Beekeepers and Communists: How Environmentalists Started a Global Conversation

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      Now the issue began taking off. The number of Americans concerned about air and water pollution doubled between 1965 and 1970, to 70%. That April, 20 million people demonstrated on the first Earth Day, leaving – to opponents’ delight – much litter behind them. Richard Nixon’s environment chief described Washington’s mood as “hysteria”, and the then US president devoted a quarter of that year’s State of the Union address to the issue. Over the next three years, he brought in 14 pieces of legislation laying the foundations of environmental US policy and institutions.

      In Britain in 1970, Ted Heath came to power and established one of the world’s first environment ministries (originally he wanted to call it the Department for Life until he realised that would make his pushy minister Peter Walker “secretary of state for life”).

      Developing world leaders were becoming worried, fearing wealthy countries would use environmental concern to deny them development. Those worries were not assuaged by the publication of two bestselling books: the Club of Rome’s Limits to Growth (the title says it) and A Blueprint for Survival by 30 top UK scientists, which called for deindustrialisation and extolled tribal societies. Alarmed, some considered boycotting Stockholm, with Brazil calling it “a rich man’s show”, and India and Nigeria also publicly expressing concern.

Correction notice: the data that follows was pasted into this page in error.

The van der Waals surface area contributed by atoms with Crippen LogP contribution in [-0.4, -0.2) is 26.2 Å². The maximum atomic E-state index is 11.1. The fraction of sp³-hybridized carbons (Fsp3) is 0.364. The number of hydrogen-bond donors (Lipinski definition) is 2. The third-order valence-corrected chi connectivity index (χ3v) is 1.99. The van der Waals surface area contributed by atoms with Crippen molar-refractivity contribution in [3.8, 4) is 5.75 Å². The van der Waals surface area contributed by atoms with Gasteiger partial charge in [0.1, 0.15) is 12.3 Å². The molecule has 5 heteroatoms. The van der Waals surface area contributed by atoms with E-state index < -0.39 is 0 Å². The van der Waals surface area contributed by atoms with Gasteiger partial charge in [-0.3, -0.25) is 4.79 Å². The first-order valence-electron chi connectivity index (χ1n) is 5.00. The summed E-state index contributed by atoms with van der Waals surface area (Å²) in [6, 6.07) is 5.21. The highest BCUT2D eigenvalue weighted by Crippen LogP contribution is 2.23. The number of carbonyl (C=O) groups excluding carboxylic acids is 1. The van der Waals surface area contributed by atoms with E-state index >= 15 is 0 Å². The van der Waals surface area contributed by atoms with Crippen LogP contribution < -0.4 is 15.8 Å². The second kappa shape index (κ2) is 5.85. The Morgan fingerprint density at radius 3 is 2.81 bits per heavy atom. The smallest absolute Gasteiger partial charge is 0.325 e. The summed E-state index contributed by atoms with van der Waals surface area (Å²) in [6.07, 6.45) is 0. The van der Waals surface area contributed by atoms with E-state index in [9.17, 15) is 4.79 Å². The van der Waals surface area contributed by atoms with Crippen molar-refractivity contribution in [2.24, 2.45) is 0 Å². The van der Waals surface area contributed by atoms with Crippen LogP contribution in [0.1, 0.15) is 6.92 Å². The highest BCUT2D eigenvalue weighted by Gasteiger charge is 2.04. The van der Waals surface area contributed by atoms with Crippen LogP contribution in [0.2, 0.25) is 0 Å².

Also this year another summit will be asked to approve a 10-year strategy to protect nature and biodiversity. And what of economics, once thought to conflict so much with environmentalism? It is increasingly recognised that they must be in concert, that the old models of extractive capitalism just do not work, that the only way to forward is to embrace a circular economy and go green. Just this week a study by Deloitte said reaching net zero carbon emissions would benefit the world economy by $43tn (£34tn) over the next half century. It’s desperately late, long past time to stop driving, full tilt, down the wrong side of the road. Who’s for a global Högertrafikomläggningen?

      Jesus: Hey, Dad? God: Yes, Son? Jesus: Western civilization followed me home. Can I keep it? God: Certainly not! And put it down this minute--you don't know where it's been! Tom Robbins in Another Roadside Attraction

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